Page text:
My memories of “America’s Rivalry,” as co-authors Rick Snider, John Keim and Mickey Spagnola and I dubbed it in our 1997 book, go back to 1970. Here are my picks as Washington’s top five victories over Dallas. (Also, my apologies for listing yesterday’s worst loss as being played at RFK Stadium. It was in Dallas).
5. Oct. 3, 1971, Cotton Bowl, Redskins 20, Cowboys 16. The Redskins hadn’t reached postseason since 1945 when a whirlwind named George Allen arrived from Los Angeles in 1971. Allen traded for veteran after veteran and led Washington to a 5-0 start, the highlight of which was this victory in the rain. Thousands of frenzied fans greeted the Redskins when they returned to Dulles Airport that night. Redskins fever continued to build as the 9-4-1 team ended that 25-year playoff drought.
4. Oct. 19, 1987, Texas Stadium, Redskins 13, Cowboys 7. A month-long players’ strike was about to end so many Cowboys including Hall of Famers Randy White and Tony Dorsett crossed the picket line and suited up on “Monday Night Football.” But on the day the stock market crashed, so did the Cowboys. Washington’s team of street free agents, led by quarterback Tony Robinson and running back Lionel Vital, won a victory so stunning that it was made into a movie called “The Replacements.”
3. Sept. 19, 2005, Texas Stadium, Redskins 14, Cowboys 13. Washington had managed just three field goals in edging Chicago in its opener. With less than five minutes left in Dallas, the Redskins were being shut out 13-0. Coach Joe Gibbs’ ballyhooed return to the Redskins was a disaster and so was his quarterback. But Mark Brunell hit new receiver Santana Moss for touchdowns of 39 and 70 yards for a shocking 14-13 victory and propel Washington towards its first playoff spot in six years.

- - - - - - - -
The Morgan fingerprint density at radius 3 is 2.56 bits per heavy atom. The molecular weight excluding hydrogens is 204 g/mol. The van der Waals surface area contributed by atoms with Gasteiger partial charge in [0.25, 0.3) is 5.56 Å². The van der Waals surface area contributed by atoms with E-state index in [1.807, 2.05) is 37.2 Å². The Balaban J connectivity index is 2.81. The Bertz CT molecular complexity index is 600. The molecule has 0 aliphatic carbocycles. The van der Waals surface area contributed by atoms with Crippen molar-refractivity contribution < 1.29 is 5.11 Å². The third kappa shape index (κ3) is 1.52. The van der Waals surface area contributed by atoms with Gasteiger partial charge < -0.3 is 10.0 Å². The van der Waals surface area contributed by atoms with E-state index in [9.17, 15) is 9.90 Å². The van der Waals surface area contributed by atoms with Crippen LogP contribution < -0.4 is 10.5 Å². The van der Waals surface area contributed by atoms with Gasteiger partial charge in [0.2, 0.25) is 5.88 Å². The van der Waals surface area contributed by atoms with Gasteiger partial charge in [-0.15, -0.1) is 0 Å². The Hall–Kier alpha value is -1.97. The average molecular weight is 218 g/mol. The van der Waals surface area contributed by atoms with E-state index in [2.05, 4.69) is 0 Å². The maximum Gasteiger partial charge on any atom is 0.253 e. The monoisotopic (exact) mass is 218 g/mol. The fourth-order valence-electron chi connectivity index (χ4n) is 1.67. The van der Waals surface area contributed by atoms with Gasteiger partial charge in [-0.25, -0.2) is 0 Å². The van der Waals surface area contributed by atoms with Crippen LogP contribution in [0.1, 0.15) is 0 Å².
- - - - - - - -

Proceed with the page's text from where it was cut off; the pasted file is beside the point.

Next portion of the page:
2. Jan. 22, 1983, RFK Stadium, Redskins 31, Cowboys 17. The young Redskins were the new kids on the block. The veteran Cowboys, in the playoffs as always, were so sure to win that Super Bowl merchandise had already been printed with their logo. But Dexter Manley knocked out Cowboys quarterback Danny White while John Riggins and the Hogs ran over the mighty Dallas defense. The Redskins pulled away en route to the Super Bowl where they would win their first title in 40 years.
1. Dec. 31, 1972, RFK Stadium, Redskins 26, Cowboys 3. Washington had lost in Texas three weeks earlier as MVP Larry Brown rested. So despite losing at RFK in October, the defending Super Bowl champions were favored. But rag-armed quarterback Billy Kilmer was on target while Washington’s defense harrassed Roger Staubach all day. Kilmer’ s second touchdown to Charley Taylor sealed the game as the Redskins cruised to their first Super Bowl. New Year’s Eve in D.C. was never so sweet.